hv.Dimension('Population (t+1)', soft_range=(0,1))]


Now we use an NdLayout to view the PoincarÃ© plots for four different growth rates:

In [11]:
%%opts Points (s=5)
layout = hv.NdLayout({rate: hv.Points(zip(logistic_map(gens=500, growth=rate)[1:],
logistic_map(gens=500, growth=rate)[2:]))
for rate in [2.9, 3.2, 3.5, 3.9]}, key_dimensions=['Growth rate']).cols(2)
layout

Out[11]:

As the chaotic regime is the most interesting, let's look at the PoincarÃ© plots for 50 growth values equally spaced between $3.6$ and $4.0$. To distinguish all these curves, we will use a Palette using the 'hot' color map:

In [12]:
%%opts NdOverlay [show_legend=False figure_size=200] Points (s=1 color=Palette('hot'))
hv.NdOverlay({rate: hv.Points(zip(logistic_map(gens=300, growth=rate)[1:],
logistic_map(gens=300, growth=rate)[2:]), extents=(0.0001,0.0001,1,1))
for rate in np.linspace(3.6, 4.0, 50)}, key_dimensions=['Growth rate'])

Out[12]:

What is fascinating about this family of parabolas is that they never overlap; otherwise two different growth rates starting with the same intial population would end up with identical evolution. The logistic_map function is determinstic after all. This type of non-overlapping, non-repeating yet structured evolution is a general feature of fractal geometries. In the next section, we will constrast chaotic behaviour to random behaviour.

## Chaos versus randomness¶

At first glance, the evolution of a chaotic system can be difficult to tell apart from a set of samples drawn from a random distribution:

In [13]:
%%opts NdOverlay [figure_size=200 aspect=1.5]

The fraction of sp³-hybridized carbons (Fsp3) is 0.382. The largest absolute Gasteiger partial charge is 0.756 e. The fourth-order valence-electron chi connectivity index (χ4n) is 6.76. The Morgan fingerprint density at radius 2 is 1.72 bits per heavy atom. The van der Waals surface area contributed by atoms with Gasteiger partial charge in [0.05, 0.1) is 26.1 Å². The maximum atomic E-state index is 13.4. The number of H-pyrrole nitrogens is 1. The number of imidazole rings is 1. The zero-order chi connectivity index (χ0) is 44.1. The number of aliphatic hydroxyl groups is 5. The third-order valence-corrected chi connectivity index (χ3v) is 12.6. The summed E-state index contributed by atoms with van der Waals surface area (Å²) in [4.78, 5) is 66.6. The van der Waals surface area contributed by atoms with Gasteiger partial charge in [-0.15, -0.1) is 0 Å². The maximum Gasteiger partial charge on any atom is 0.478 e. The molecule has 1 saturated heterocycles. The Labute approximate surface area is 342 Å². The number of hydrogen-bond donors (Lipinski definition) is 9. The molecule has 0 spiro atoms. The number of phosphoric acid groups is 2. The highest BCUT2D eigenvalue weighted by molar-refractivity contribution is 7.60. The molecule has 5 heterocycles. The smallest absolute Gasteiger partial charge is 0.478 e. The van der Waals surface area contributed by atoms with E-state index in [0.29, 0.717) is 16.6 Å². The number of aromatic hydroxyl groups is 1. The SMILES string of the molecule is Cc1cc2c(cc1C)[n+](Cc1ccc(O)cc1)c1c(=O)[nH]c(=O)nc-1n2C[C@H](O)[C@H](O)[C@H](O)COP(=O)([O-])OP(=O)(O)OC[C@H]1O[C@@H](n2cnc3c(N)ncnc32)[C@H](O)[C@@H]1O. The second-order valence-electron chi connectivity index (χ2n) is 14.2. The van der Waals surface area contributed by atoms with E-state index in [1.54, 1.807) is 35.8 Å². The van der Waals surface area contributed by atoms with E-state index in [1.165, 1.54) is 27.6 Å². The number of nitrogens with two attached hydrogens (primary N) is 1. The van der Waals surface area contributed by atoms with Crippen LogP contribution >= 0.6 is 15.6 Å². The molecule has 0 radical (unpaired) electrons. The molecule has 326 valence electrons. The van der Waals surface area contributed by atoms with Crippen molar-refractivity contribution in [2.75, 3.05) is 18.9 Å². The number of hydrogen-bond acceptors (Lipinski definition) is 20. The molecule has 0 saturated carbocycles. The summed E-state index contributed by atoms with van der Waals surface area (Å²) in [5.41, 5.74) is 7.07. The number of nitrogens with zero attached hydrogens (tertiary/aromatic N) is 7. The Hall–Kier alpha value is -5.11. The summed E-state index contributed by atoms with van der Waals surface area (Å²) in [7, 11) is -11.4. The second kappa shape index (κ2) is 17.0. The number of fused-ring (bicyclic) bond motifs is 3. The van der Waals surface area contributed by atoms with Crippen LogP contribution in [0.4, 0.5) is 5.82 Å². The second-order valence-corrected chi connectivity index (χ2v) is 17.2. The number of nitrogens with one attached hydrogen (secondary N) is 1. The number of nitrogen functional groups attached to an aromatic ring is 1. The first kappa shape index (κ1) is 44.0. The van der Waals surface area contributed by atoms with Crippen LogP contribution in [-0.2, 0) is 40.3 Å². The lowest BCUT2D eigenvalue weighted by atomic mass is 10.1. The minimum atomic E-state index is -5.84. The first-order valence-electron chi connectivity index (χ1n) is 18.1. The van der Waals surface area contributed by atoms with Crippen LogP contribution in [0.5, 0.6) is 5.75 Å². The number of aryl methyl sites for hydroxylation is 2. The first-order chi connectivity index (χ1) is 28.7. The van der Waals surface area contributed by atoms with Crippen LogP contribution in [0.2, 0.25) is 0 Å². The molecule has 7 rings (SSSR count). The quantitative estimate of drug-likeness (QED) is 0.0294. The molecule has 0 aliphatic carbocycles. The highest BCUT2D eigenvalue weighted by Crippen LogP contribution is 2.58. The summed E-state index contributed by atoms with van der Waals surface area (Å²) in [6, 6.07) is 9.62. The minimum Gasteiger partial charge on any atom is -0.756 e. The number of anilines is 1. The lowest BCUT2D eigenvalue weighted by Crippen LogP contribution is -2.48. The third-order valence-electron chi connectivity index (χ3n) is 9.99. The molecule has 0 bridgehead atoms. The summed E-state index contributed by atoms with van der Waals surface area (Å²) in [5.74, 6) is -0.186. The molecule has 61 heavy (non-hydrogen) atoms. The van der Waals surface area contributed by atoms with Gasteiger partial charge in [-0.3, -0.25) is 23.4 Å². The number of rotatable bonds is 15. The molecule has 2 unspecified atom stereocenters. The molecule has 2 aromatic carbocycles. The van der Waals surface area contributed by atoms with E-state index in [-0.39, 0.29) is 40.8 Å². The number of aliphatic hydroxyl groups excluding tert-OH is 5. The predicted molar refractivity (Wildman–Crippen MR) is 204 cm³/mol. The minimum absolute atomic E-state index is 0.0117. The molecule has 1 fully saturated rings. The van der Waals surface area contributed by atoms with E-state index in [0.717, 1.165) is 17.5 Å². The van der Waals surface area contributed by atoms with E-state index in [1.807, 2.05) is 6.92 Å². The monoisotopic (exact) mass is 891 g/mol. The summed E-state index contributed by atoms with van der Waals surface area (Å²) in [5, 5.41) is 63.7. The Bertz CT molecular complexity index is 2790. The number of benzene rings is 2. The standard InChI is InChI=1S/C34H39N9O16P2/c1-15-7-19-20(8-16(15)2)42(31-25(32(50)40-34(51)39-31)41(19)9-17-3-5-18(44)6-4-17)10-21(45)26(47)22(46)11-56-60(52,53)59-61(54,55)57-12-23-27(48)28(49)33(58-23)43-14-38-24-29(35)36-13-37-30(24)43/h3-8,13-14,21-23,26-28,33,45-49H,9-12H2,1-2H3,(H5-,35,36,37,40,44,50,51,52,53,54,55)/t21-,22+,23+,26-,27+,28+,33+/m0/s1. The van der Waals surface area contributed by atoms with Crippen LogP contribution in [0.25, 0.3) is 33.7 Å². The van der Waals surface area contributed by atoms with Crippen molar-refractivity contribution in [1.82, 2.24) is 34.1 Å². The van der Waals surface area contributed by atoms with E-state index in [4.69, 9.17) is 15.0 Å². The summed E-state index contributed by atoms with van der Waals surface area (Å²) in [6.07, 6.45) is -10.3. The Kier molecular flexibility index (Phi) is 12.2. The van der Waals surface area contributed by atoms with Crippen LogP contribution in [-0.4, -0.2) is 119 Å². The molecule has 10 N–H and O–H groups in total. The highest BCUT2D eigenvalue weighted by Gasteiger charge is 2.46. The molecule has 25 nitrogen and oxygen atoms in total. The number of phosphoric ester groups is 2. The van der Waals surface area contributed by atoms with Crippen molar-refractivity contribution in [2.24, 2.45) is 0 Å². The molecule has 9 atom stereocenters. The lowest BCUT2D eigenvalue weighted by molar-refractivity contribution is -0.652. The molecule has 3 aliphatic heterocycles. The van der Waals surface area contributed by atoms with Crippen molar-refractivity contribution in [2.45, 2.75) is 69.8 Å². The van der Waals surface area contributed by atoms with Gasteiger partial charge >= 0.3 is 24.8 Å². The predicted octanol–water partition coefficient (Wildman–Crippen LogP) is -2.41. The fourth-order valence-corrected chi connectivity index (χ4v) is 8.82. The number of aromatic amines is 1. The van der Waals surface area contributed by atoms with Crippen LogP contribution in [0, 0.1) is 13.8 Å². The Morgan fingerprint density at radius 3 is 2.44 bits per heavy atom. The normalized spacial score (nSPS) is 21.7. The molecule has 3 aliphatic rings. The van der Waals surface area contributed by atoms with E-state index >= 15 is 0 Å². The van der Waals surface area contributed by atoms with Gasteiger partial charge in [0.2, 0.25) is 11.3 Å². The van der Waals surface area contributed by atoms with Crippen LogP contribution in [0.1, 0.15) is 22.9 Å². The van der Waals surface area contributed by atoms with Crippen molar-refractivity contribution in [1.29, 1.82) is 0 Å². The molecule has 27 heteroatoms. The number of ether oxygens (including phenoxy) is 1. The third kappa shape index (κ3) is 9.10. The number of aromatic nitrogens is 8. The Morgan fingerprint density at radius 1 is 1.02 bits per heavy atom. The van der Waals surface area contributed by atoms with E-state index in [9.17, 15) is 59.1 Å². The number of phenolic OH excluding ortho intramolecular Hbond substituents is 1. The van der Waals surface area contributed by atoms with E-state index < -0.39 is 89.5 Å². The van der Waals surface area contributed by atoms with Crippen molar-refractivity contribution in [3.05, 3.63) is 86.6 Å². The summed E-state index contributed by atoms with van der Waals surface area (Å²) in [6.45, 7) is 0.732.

chaotic = hv.Curve([(gen, pop) for gen, pop in enumerate(logistic_map(gens=100, growth=3.999))],
kdims=['Generation'])[40:90]
random = hv.Curve([(gen, np.random.random()) for gen in range(0, 100)],
kdims=['Generation'])[40:90]
hv.NdOverlay({'chaotic':chaotic, 'random':random},
label='Time series, deterministic versus random data')

Out[13]:

The PoincarÃ© plots from the previous section do provide a clear way of distinguishing chaotic evolution from randomness:

In [14]:
randpoints = [np.random.random() for _ in range(0, 1000)]
poincare_random = hv.Points(zip(randpoints[1:], randpoints[2:]))
layout[3.9] + poincare_random

Out[14]:

In this example, we index into one element of the NdOverlay of PoincarÃ© plots defined earlier (A) in order to contrast it to the random case shown in B. Using these plots, the two sources of data can be clearly distinguished.

## The 3D attractor¶

Finally, we generalize the 2D plots shown above into a three-dimensional space using the Scatter3D element, plotting the values at time $t$ against $t+1$ and $t+2$:

In [15]:
%opts Scatter3D [title_format='3D PoincarÃ© Plot'] (s=1 color='r') Layout [figure_size=200]
population = logistic_map(2000, 0.5, 3.99)
attractor3D = hv.Scatter3D(zip(population[1:], population[2:], population[3:]),
kdims=['Population (t)', 'Population (t+1)', 'Population (t+2)'])

random = [np.random.random() for _ in range(0, 2000)]
rand3D = hv.Scatter3D(zip(random[1:], random[2:], random[3:]),
kdims=['Value (t)', 'Value (t+1)', 'Value (t+2)'])
attractor3D + rand3D

Out[15]: